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June 6, 2016

OPEC: at pains to proves its relevance in today’s global oil market

Since November 2014 OPEC has refused to put a ceiling on oil production, even as the price of oil began and continued to drop to a 13 year low. OPEC’s prediction that the market would eventually rebalance looks to be coming true, so what can we expect from the organisation in future?

By Taylor Heyman

El-Badri

The 12 members of OPEC met on Thursday to discuss ongoing strategy. Following a wider meeting of oil market players in Doha earlier this year which failed to come to any consensus on oil price capping and other issues, hopes were not high for any firm outcomes for the 169th OPEC conference.

"OPEC representatives seemed determined to put on a unified front"

OPEC representatives seemed determined to put on a unified front against reports of infighting between Saudi Arabia and Iran. Mohammed Al Sada, Minister of Energy of Qatar, and President of OPEC said "the sentiment now [within OPEC] is pretty positive."

The rise of US shale and new players entering the market has led some to question OPEC’s relevance in today’s oil markets. At Thursday’s meeting, OPEC’s departing Secretary General Abdalla Salem El-Badri stated "OPEC is alive", citing its current hold on 40% of the worlds production.

The Economist Intelligence Unit’s senior commodities editor, Sebastien Marlier agrees the group is not dead yet. "There are a lot of reasons to say that OPEC is not effective at the moment, but if there are more meetings where there is a constructive tone, like this one, then we may come to the situation where … they are again willing to set some targets."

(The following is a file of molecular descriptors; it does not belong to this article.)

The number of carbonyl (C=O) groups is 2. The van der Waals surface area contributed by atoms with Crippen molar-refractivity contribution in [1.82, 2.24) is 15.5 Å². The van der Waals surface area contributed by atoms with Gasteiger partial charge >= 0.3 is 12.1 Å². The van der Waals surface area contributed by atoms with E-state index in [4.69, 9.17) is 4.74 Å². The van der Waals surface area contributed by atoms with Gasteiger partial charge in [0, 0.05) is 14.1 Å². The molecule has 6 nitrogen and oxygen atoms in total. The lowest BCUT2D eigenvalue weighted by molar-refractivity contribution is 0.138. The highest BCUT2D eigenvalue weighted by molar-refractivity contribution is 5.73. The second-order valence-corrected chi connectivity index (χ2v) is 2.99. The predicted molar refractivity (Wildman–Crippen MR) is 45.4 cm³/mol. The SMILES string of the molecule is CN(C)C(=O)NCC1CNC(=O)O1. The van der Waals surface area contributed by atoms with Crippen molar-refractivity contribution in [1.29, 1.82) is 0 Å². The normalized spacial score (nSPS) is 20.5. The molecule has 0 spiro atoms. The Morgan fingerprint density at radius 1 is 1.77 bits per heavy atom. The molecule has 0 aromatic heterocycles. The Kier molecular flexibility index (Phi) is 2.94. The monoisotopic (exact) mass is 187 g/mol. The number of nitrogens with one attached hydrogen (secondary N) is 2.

To cap or not to cap

As expected, following the conference OPEC confirmed it would not introduce new quotas, and at the proceeding press conference, El-Badri refused to be drawn on whether OPEC would ever introduce a ceiling or quotas in future. He stated "we need some time to come up with a final decision as far as how much we produce." The pressure on OPEC to institute the cap is waning, due to a recent recovery in prices and global demand expected to grow by 1.2million barrels a day over the rest of the year.

"The worst is over and we all tolerated the dropping in oil price"

OPEC clearly sees this as a vindication of its strategy to relinquish its control on prices in 2014 and its refusal to introduce caps through 13-year price lows. "The worst is over and we all tolerated the dropping in oil price," said Al Sada. "We see vividly the [upward] trend has started." Spencer Welch, oil and gas analyst at HIS, agrees that a cap is unnecessary at present. "The market has come back into supply and demand balance, prices are coming back up and we expect that to continue," says Spencer Welch, oil and gas analyst at IHS. "A cap now is no longer relevant."

The next OPEC meeting will be on 30th November 2016. Members will be hoping for a continued rise in prices and closer co-operation. As Iran’s production increases to pre-sanctions levels, relations with Saudi Arabia may thaw, bringing OPEC more firmly onto one page.

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